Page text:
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Strength training in soccer with a specific focus on highly trained players

Overview of attention for article published in Sports Medicine - Open, April 2015
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About this Attention Score

  • In the top 5% of all research outputs scored by Altmetric
  • One of the highest-scoring outputs from this source (#4 of 212)
  • High Attention Score compared to outputs of the same age (99th percentile)

Mentioned by

blogs
1 blog
twitter
223 tweeters
facebook
8 Facebook pages
reddit
2 Redditors
video
1 video uploader

Citations

dimensions_citation
41 Dimensions

Readers on

mendeley
293 Mendeley
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Title
Strength training in soccer with a specific focus on highly trained players
Published in
Sports Medicine - Open, April 2015
DOI 10.1186/s40798-015-0006-z
Pubmed ID
Authors

João R Silva, George P Nassis, Antonio Rebelo

Abstract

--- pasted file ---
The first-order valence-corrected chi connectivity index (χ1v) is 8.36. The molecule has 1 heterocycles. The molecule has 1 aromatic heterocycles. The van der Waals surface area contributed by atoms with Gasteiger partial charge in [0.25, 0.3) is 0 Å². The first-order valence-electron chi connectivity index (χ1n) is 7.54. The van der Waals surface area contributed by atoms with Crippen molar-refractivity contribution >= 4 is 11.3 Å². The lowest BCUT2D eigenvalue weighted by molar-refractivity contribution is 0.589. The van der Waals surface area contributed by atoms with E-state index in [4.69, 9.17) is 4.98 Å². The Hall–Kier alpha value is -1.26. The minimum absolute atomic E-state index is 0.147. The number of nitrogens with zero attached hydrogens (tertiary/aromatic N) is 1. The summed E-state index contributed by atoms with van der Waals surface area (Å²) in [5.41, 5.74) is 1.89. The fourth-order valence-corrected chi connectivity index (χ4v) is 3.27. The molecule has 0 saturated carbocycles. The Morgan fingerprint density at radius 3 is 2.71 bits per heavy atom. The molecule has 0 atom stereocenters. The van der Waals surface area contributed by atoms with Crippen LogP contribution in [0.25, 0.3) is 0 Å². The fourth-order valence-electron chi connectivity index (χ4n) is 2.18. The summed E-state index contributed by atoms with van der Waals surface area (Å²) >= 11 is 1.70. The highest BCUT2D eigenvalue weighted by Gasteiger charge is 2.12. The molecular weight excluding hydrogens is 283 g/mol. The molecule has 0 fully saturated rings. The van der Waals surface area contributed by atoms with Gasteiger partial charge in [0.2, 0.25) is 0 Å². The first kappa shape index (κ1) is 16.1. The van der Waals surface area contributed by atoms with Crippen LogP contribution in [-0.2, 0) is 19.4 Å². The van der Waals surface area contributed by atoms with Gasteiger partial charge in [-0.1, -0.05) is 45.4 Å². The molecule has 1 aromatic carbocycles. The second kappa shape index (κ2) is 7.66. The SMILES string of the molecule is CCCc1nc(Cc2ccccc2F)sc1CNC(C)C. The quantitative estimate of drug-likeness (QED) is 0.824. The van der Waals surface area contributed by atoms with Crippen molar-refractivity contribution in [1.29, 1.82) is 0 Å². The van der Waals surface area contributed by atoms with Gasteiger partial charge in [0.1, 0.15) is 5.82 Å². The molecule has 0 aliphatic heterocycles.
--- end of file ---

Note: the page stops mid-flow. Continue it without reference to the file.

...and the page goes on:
Data concerning the physical demands of soccer (e.g., activity pattern) suggest that a high level of performance requires well-developed neuromuscular function (NF). Proficient NF may be relevant to maintain and/or increase players' short- (intense periods of soccer-specific activity; accelerations, decelerations, and sprinting) and long-term performance during a match and throughout the season. This review examines the extent to which distinct modes of strength training improve soccer players' performance, as well as the effects of concurrent strength and endurance training on the physical capacity of players. A selection of studies was performed in two screening phases. The first phase consisted of identifying articles through a systematic search using relevant databases, including the US National Library of Medicine (PubMed), MEDLINE, and SportDiscus. Several permutations of keywords were utilized (e.g., soccer; strength; power; muscle function), along with the additional scanning of the reference lists of relevant manuscripts. Given the wide range of this review, additional researchers were included. The second phase involved applying six selection criteria to the articles. After the two selection phases, 24 manuscripts involving a total sample of 523 soccer players were considered. Our analysis suggests that professional players need to significantly increase their strength to obtain slight improvements in certain running-based actions (sprint and change of direction speed). Strength training induces greater performance improvements in jump actions than in running-based activities, and these achievements varied according to the motor task [e.g., greater improvements in acceleration (10 m) than in maximal speed (40 m) running movements and in non-squat jump (SJ) than in SSC-based actions (countermovement jump)]. With regard to the strength/power training methods used by soccer players, high-intensity resistance training seems to be more efficient than moderate-intensity resistance training (hypertrophic). From a training frequency perspective, two weekly sessions of strength training are sufficient to increase a player's force production and muscle power-based actions during pre-season, with one weekly session being adequate to avoid in-season detraining. Nevertheless, to further improve performance during the competitive period, training should incorporate a higher volume of soccer-specific power-based actions that target the neuromuscular system. Combined strength/power training programs involving different movement patterns and an increased focus on soccer-specific power-based actions are preferred over traditional resistance exercises, not only due to their superior efficiency but also due to their ecological value. Strength/power training programs should incorporate a significant number of exercises targeting the efficiency of stretch-shortening-cycle activities and soccer-specific strength-based actions. Manipulation of training surfaces could constitute an important training strategy (e.g., when players are returning from an injury). In addition, given the conditional concurrent nature of the sport, concurrent high-intensity strength and high-intensity endurance training modes (HIT) may enhance a player's overall performance capacity. Our analysis suggests that neuromuscular training improves both physiological and physical measures associated with the high-level performance of soccer players.